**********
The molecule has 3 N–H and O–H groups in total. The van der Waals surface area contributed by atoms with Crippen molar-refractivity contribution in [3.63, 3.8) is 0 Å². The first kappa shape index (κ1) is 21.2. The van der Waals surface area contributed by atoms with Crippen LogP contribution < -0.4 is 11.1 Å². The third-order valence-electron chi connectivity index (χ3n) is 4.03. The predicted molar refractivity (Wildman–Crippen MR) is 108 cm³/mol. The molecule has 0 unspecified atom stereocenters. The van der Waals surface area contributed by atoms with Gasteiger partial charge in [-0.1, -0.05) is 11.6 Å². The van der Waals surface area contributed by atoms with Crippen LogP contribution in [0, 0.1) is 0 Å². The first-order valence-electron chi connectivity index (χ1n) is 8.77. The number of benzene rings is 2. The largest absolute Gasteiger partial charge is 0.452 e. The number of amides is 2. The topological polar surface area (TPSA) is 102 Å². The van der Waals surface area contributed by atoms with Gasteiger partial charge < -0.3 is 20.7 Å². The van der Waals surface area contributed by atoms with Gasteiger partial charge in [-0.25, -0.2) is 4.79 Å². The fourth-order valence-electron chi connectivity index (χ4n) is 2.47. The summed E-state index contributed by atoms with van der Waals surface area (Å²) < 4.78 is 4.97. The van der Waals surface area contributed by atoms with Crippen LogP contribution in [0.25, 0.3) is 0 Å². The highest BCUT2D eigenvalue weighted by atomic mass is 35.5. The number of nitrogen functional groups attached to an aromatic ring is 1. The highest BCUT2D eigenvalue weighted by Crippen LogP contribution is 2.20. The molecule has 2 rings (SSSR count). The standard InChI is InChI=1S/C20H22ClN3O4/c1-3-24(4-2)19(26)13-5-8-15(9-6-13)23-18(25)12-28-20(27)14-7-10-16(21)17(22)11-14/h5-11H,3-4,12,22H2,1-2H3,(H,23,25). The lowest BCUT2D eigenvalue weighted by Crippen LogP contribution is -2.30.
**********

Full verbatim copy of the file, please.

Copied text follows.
The molecule has 3 N–H and O–H groups in total. The van der Waals surface area contributed by atoms with Crippen molar-refractivity contribution in [3.63, 3.8) is 0 Å². The first kappa shape index (κ1) is 21.2. The van der Waals surface area contributed by atoms with Crippen LogP contribution < -0.4 is 11.1 Å². The third-order valence-electron chi connectivity index (χ3n) is 4.03. The predicted molar refractivity (Wildman–Crippen MR) is 108 cm³/mol. The molecule has 0 unspecified atom stereocenters. The van der Waals surface area contributed by atoms with Gasteiger partial charge in [-0.1, -0.05) is 11.6 Å². The van der Waals surface area contributed by atoms with Crippen LogP contribution in [0, 0.1) is 0 Å². The first-order valence-electron chi connectivity index (χ1n) is 8.77. The number of benzene rings is 2. The largest absolute Gasteiger partial charge is 0.452 e. The number of amides is 2. The topological polar surface area (TPSA) is 102 Å². The van der Waals surface area contributed by atoms with Gasteiger partial charge < -0.3 is 20.7 Å². The van der Waals surface area contributed by atoms with Gasteiger partial charge in [-0.25, -0.2) is 4.79 Å². The fourth-order valence-electron chi connectivity index (χ4n) is 2.47. The summed E-state index contributed by atoms with van der Waals surface area (Å²) < 4.78 is 4.97. The van der Waals surface area contributed by atoms with Crippen LogP contribution in [0.25, 0.3) is 0 Å². The highest BCUT2D eigenvalue weighted by atomic mass is 35.5. The number of nitrogen functional groups attached to an aromatic ring is 1. The highest BCUT2D eigenvalue weighted by Crippen LogP contribution is 2.20. The molecule has 2 rings (SSSR count). The standard InChI is InChI=1S/C20H22ClN3O4/c1-3-24(4-2)19(26)13-5-8-15(9-6-13)23-18(25)12-28-20(27)14-7-10-16(21)17(22)11-14/h5-11H,3-4,12,22H2,1-2H3,(H,23,25). The lowest BCUT2D eigenvalue weighted by Crippen LogP contribution is -2.30.